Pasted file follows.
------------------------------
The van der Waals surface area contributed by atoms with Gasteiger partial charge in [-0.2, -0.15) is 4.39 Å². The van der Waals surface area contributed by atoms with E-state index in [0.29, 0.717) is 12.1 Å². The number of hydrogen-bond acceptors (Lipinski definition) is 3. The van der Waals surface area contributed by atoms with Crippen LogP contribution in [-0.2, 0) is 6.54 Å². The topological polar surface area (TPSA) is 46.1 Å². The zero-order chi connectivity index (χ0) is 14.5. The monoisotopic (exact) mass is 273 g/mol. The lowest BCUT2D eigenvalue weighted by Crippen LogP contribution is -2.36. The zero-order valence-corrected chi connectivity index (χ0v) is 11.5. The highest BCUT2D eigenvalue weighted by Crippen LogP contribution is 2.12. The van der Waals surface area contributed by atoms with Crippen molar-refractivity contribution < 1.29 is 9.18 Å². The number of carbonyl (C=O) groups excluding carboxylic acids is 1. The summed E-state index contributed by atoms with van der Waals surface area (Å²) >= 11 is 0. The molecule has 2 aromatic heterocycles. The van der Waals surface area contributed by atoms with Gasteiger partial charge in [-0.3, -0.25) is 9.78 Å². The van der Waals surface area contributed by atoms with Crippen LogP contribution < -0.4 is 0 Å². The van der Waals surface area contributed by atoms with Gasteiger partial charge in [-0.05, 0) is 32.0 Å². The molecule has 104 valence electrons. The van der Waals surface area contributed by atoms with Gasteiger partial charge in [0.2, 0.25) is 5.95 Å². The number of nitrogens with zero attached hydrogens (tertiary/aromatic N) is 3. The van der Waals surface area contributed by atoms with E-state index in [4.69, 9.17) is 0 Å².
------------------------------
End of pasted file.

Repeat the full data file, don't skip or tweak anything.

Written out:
The van der Waals surface area contributed by atoms with Gasteiger partial charge in [-0.2, -0.15) is 4.39 Å². The van der Waals surface area contributed by atoms with E-state index in [0.29, 0.717) is 12.1 Å². The number of hydrogen-bond acceptors (Lipinski definition) is 3. The van der Waals surface area contributed by atoms with Crippen LogP contribution in [-0.2, 0) is 6.54 Å². The topological polar surface area (TPSA) is 46.1 Å². The zero-order chi connectivity index (χ0) is 14.5. The monoisotopic (exact) mass is 273 g/mol. The lowest BCUT2D eigenvalue weighted by Crippen LogP contribution is -2.36. The zero-order valence-corrected chi connectivity index (χ0v) is 11.5. The highest BCUT2D eigenvalue weighted by Crippen LogP contribution is 2.12. The van der Waals surface area contributed by atoms with Crippen molar-refractivity contribution < 1.29 is 9.18 Å². The number of carbonyl (C=O) groups excluding carboxylic acids is 1. The summed E-state index contributed by atoms with van der Waals surface area (Å²) >= 11 is 0. The molecule has 2 aromatic heterocycles. The van der Waals surface area contributed by atoms with Gasteiger partial charge in [-0.3, -0.25) is 9.78 Å². The van der Waals surface area contributed by atoms with Crippen LogP contribution < -0.4 is 0 Å². The van der Waals surface area contributed by atoms with Gasteiger partial charge in [-0.05, 0) is 32.0 Å². The molecule has 104 valence electrons. The van der Waals surface area contributed by atoms with Gasteiger partial charge in [0.2, 0.25) is 5.95 Å². The number of nitrogens with zero attached hydrogens (tertiary/aromatic N) is 3. The van der Waals surface area contributed by atoms with E-state index in [4.69, 9.17) is 0 Å².